The final category of marks are generic marks. A generic mark is a mark that describes the general category that the underlying product belongs to. For example, the term IPA (India Pale Ale) is a generic term that is now used to broadly describe hoppy ales. Therefore, a brewery would not be able to have an exclusive right to use that term with respect to those styles of beer. This makes sense because it would be unfair for a particular brewery to call their beer an IPA, and not allow any other to do so. Generic terms are not protected by trademark law because they are necessary for the consumer and brewery to identify the particular product. 

Based on the distinctiveness of your mark, an attorney that practices trademark law will be able to give you feedback on whether your mark is likely to be registered prior to filing for registration. 

That’s great and all, but how do you receive trademark protection?

A trademark qualifies for protection in two instances. The first and easiest way to receive trademark protection is to be the first to use the mark in commerce. Case law has interpreted the phrase “using the mark in commerce” as being the first person to sell your specific product to the public with your identifying mark on it: if you are the first to sell “Megahop Celebration” in connection with the sale of that beer, you will receive priority to use that mark over other future users. Unfortunately, the priority to use the mark is limited to the geographic area in which you sell your beer. So if you only sell “Megahop Celebration” in Indiana, and someone else comes forward later and starts selling the same beer in Oregon, it is unlikely that you will be able to prevent someone else from selling a beer with the same name in Oregon.  Plus, because the United States is a first-to-file system, if the Oregon brewery files for a federal trademark before you, you would be limited to only using “Megahop Celebration” in Indiana.  

So much for growing your brand.

The best way for a small business owner to prevent this issue from occurring is to file for federal registration of the mark with the United States Patent and Trademark Office (USPTO). A mark that is filed with the USPTO receives priority status over all other marks that were not previously used in the United States. Registration constitutes nationwide notice that the trademark is owned by the party that registered it. In addition to nationwide registration, any party that registers a trademark has the ability to bring suit in federal court and are able to recover additional damages not otherwise available.  

The other benefit of filing with the USPTO is that you can file a trademark application to reserve trademarks that are not used in commerce. This type of filing is an intent-to-use application.  This is a huge benefit for a new brewer beginning business plans to open a brewery because they can reserve a mark for the specific name they plan on calling their brewery or beer before spending large sums of money advertising the new brand. 

Now that you have a mark, how should you enforce your trademark?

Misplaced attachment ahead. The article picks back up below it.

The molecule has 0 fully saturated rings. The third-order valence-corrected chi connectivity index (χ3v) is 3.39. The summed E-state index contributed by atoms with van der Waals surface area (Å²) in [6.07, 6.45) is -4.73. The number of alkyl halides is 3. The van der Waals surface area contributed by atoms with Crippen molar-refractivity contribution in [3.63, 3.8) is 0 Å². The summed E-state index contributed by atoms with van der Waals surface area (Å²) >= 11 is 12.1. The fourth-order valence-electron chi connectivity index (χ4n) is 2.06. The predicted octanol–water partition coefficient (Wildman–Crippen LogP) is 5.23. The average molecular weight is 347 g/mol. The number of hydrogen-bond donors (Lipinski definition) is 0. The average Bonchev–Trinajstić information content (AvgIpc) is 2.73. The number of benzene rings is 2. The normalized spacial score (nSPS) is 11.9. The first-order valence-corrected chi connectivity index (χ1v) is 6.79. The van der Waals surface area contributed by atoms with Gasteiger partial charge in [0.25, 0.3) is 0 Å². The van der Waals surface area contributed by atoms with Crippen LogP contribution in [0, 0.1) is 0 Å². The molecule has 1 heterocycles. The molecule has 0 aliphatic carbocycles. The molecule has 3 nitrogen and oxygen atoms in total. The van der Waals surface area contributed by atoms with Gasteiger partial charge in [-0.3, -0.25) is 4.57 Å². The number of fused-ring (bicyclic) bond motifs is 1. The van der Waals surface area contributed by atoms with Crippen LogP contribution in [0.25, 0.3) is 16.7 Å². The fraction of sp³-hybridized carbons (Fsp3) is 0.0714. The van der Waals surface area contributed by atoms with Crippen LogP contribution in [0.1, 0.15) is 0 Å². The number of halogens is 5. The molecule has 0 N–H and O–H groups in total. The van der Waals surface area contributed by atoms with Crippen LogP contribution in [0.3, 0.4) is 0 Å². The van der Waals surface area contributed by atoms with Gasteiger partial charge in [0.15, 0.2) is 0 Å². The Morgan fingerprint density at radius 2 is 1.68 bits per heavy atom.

The final step in understanding trademarks is understanding how they are enforced. The trademark owner is responsible for conducting all enforcement. This process is extremely important because trademark enforcement (especially in the beer industry) has been blown up all over the news lately. If you do a quick google search you can find dozens and dozens of different anecdotal tales of one brewery enforcing their trademark against another (be on the lookout for an upcoming post on this topic). The news of these trademark disputes is often complemented with knee jerk reactions of beer connoisseurs on social media. In order to prevent any distasteful reaction, it is imperative to make sure that you have an artfully crafted enforcement policy. 

If there is potential infringement an attorney would be able to walk you through the appropriate steps to take in order to take care of the action in a civil way. Sometimes a simple call to the other brewery’s legal counsel or owner can stop the infringer from using your mark, but in other situations further action may be necessary. However you choose to go forward with legal action it is important that you do so in a civil way.

Protecting your brand is important. Prior to selecting the name of your brewery or your next beer it is important to do a thorough job researching what names are already in use and what names are trademarked. If you have any experience dealing with trademark disputes or filing for your own trademark, please leave a comment, we’d love to hear from you.
Corben Lee works at Gutwein Law with offices in Lafayette and Indianapolis. He specializes in business law, and has experience working with startup companies. Corben graduated from Purdue University with a degree in Management and from Notre Dame Law School.

  • Yeknalp
    Posted at 13:49h, 22 September Reply

    Wow so if I wanted to use the name “beer” as my brand name I couldn’t get a trademark past generic?

  • Jonathan H.
    Posted at 18:45h, 22 September Reply

    This is awesome–I had no idea!!